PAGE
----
Although obesity has been shown to be a risk factor for numerous diseases such as diabetes, coronary artery disease, and sleep apnea, most overweight and obese people do not consider themselves at higher risk for medical problems or premature death. News stories on various diets have caused confusion among many patients and health providers, leading to frustration and subsequent inaction. This course will help educate psychologists about the epidemiology and treatment of overweight and obese patients. Using current national guidelines, the clinical management of patients will be discussed. Clinical presentation, diagnosis, behavioral, and pharmacological management will be reviewed. Surgical options for morbidly obese patients will also be examined. Steps to address and treat recidivism will be explored. Finally, current reimbursement issues will be discussed.
This introductory course is designed for all psychologists involved in the care of patients who are overweight or obese.
NetCE is approved by the American Psychological Association to sponsor continuing education for psychologists. NetCE maintains responsibility for this program and its content.
NetCE designates this continuing education activity for 5 credit(s).
Obesity is an epidemic in the United States. As statistics indicate that the problem is growing, the purpose of this course is to educate healthcare professionals about the epidemiology and treatment of overweight and obese patients. Clinical management, presentation, diagnosis, and behavioral and medical management will be reviewed to assist psychologists in encouraging their patients to lose weight and prevent obesity-related comorbidities.
Upon completion of this course, you should be able to:
- Discuss the clinical background of obesity, noting the various definitions.
- Discuss the epidemiology of overweight and obese individuals in the United States, based on age, race, and socioeconomic status.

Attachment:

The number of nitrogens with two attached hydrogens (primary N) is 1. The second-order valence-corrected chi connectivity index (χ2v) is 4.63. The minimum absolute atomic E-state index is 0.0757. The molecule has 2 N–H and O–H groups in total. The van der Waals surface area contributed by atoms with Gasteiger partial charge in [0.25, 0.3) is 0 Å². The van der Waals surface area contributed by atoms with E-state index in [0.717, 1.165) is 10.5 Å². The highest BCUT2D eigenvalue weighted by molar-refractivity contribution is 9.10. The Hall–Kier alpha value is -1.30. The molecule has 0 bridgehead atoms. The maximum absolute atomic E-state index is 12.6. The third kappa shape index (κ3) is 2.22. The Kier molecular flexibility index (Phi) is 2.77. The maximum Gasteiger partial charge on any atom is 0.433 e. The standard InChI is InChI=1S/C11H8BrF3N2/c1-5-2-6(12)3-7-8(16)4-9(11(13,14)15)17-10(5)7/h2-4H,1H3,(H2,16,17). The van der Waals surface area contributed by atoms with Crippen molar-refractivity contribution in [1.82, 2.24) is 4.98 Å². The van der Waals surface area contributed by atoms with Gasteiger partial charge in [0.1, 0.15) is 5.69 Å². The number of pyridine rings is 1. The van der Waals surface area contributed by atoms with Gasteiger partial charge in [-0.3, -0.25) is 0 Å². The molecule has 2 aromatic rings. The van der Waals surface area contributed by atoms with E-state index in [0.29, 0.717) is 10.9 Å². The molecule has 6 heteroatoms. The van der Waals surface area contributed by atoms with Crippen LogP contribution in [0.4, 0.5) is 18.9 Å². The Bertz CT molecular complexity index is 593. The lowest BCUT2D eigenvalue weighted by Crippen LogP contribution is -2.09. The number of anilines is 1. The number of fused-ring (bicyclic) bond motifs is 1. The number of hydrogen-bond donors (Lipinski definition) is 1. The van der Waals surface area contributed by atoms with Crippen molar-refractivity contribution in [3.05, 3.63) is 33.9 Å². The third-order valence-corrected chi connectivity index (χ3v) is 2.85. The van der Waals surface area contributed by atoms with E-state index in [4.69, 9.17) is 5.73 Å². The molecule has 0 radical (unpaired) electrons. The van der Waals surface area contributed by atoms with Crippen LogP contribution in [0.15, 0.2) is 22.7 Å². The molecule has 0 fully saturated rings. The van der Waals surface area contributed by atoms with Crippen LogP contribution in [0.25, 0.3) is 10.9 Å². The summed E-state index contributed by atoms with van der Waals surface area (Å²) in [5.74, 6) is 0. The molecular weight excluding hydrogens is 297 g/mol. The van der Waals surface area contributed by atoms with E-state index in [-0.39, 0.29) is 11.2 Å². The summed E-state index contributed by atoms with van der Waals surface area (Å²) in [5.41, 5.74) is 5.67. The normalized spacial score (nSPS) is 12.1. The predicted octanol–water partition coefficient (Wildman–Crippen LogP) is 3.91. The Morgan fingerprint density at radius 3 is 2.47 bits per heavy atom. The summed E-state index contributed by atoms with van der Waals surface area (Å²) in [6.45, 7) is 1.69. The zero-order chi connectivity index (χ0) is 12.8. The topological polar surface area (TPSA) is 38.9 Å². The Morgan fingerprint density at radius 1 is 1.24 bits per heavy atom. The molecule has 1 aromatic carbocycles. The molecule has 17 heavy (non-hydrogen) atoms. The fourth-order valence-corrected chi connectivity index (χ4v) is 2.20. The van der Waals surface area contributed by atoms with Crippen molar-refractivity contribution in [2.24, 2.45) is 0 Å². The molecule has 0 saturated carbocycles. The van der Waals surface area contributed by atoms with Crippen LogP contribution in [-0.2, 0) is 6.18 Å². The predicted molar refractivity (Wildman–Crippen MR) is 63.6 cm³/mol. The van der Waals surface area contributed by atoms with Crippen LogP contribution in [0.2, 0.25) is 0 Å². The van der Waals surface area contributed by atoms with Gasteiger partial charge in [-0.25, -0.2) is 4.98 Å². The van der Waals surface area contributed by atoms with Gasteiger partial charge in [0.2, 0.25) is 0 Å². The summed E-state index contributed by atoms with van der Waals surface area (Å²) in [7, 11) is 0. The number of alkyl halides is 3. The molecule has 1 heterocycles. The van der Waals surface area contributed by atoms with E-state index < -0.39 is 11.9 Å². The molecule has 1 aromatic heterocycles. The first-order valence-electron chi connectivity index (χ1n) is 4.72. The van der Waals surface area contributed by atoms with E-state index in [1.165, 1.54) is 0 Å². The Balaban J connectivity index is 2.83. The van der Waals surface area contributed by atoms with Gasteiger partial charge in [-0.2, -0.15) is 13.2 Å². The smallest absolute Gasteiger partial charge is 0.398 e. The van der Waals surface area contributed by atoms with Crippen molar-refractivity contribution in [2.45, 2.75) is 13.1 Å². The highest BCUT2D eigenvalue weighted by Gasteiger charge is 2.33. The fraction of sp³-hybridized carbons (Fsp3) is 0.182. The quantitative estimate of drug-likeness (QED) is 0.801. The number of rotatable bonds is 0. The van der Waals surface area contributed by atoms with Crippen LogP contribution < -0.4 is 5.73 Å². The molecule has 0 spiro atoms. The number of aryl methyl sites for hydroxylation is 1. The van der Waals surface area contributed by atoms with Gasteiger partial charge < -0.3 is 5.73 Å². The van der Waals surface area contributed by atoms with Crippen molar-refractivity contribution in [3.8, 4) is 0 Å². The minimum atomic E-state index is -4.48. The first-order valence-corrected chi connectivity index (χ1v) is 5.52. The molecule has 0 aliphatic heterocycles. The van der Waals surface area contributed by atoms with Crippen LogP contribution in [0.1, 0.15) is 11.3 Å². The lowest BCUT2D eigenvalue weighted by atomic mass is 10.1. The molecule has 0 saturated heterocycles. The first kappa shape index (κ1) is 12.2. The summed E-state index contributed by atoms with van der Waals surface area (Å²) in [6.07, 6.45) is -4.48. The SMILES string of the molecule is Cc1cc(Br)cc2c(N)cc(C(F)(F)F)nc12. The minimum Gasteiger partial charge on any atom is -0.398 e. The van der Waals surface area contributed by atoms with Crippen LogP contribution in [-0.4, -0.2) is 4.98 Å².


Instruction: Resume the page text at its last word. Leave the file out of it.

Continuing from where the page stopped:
- Describe the pathophysiology of obesity, including genetic and environmental factors.
- Identify the risk factors for and comorbidities of obesity.
- Explain the various treatment modalities for overweight/obese patients.
- Describe dietary and physical activity recommendations.
- Discuss available pharmacological agents, including indications and adverse reactions, used to treat obese/overweight patients.
- Discuss surgical options, including restriction and bypass operations.
- Explain the reimbursement climate for overweight/obesity treatments.
- Outline considerations necessary when caring for patients for whom English is a second language.
John J. Whyte, MD, MPH, is currently the Director of Professional Affairs and Stakeholder Engagement at the FDA's Center for Drug Evaluation and Research. Previously, Dr. Whyte served as the Chief Medical Expert and Vice President, Health and Medical Education at Discovery Channel, part of the media conglomerate Discovery Communications. In this role, Dr. Whyte developed, designed, and delivered educational programming that appeals to both a medical and lay audience.
Prior to this, Dr. Whyte was in the Immediate Office of the Director at the Agency for Healthcare Research Quality. He served as Medical Advisor/Director of the Council on Private Sector Initiatives to Improve the Safety, Security, and Quality of Healthcare. Prior to this assignment, Dr. Whyte was the Acting Director, Division of Medical Items and Devices in the Coverage and Analysis Group in the Centers for Medicare & Medicaid Services (CMS). CMS is the federal agency responsible for administering the Medicare and Medicaid programs. In his role at CMS, Dr.Whyte made recommendations as to whether or not the Medicare program should pay for certain procedures, equipment, or services. His division was responsible for durable medical equipment, orthotics/prosthetics, drugs/biologics/therapeutics, medical items, laboratory tests, and non-implantable devices. As Division Director as well as Medical Officer/Senior Advisor, Dr. Whyte was responsible for more national coverage decisions than any other CMS staff.
Dr. Whyte is a board-certified internist. He completed an internal medicine residency at Duke University Medical Center as well as earned a Master’s of Public Health (MPH) in Health Policy and Management at Harvard University School of Public Health. Prior to arriving in Washington, Dr. Whyte was a health services research fellow at Stanford and attending physician in the Department of Medicine. He has written extensively in the medical and lay press on health policy issues.